Why did you decide to participate in the Big Brother Naija Show?
I have always seen myself as a brand and something that is sellable. Over the years I have gathered experience in the media, public relations, investment banking and management and I felt something was lacking which was the exposure that would not just put me out there but also position me in a way that I can attract and retain opportunities that will make my life better and Big Brother provides that platform. It is unarguably one of the biggest platforms in Africa and going on that show was me just going to sell myself and hoping that I attract the right types of opportunities and right kind of people.
Can you recount your experience on the show?
It was really exciting from the moment I walked into the house till the moment I left. Everyday had its blessing, ups and downs. There were experiences that I never thought I would have. Generally, I think Big Brother provides a platform for one to grow and the amount of growth that I witnessed in 11 weeks, I don’t think I have experienced that anywhere else.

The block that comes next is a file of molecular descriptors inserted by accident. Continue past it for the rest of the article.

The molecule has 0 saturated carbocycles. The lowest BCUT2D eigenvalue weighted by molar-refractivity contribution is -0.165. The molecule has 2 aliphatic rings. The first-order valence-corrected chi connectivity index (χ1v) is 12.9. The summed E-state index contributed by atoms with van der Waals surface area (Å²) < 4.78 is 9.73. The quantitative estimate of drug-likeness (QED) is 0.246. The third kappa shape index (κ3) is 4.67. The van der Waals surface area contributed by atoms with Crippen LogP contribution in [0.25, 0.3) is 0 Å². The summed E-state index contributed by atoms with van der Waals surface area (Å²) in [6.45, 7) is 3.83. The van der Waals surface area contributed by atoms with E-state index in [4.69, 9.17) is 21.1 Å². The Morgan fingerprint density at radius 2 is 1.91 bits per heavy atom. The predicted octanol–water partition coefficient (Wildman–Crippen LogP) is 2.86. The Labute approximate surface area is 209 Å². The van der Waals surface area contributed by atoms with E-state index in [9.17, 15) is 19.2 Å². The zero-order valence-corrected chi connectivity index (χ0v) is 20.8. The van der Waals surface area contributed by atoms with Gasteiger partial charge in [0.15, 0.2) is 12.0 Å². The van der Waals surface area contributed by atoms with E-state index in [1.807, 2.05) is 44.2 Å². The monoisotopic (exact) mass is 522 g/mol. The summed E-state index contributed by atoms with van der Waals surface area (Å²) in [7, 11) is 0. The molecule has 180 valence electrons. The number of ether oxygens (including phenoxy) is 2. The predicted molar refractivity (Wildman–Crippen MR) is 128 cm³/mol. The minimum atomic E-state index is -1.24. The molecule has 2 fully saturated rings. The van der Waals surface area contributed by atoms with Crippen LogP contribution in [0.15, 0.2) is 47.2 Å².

I had 19 other housemates that are in their own rights very amazing, talented and focused people and I’m honoured to have met them. Also, the experience thought me a lot of things in terms of life lessons and also reminded me of things that I have always been aware of but might have forgotten. Big Brother helped me remember all the lessons that I learnt as a kid and the experiences that have shaped me into the man that I am today. It is not every day you get those kind of experiences, so for me to have had all of that in one package and platform, I’m truly grateful and honoured to have had that opportunity.
You mentioned that your father was not aware of your participation in the show, what was his reaction like after you left the house?
Interestingly, I think he was one of the first people that called me when I got out of the house and he said that he was proud. Before the show I would say that I was a bit scared in terms of what feedback I would get from him if I told him I was going on the show but I felt that at some point it will be better for me to tell him than for him to find out on TV like everybody else. Since then till this moment he has been very supportive, sometimes we have our issues like every father and son would but till date he is a very supportive man and I’m grateful to have him.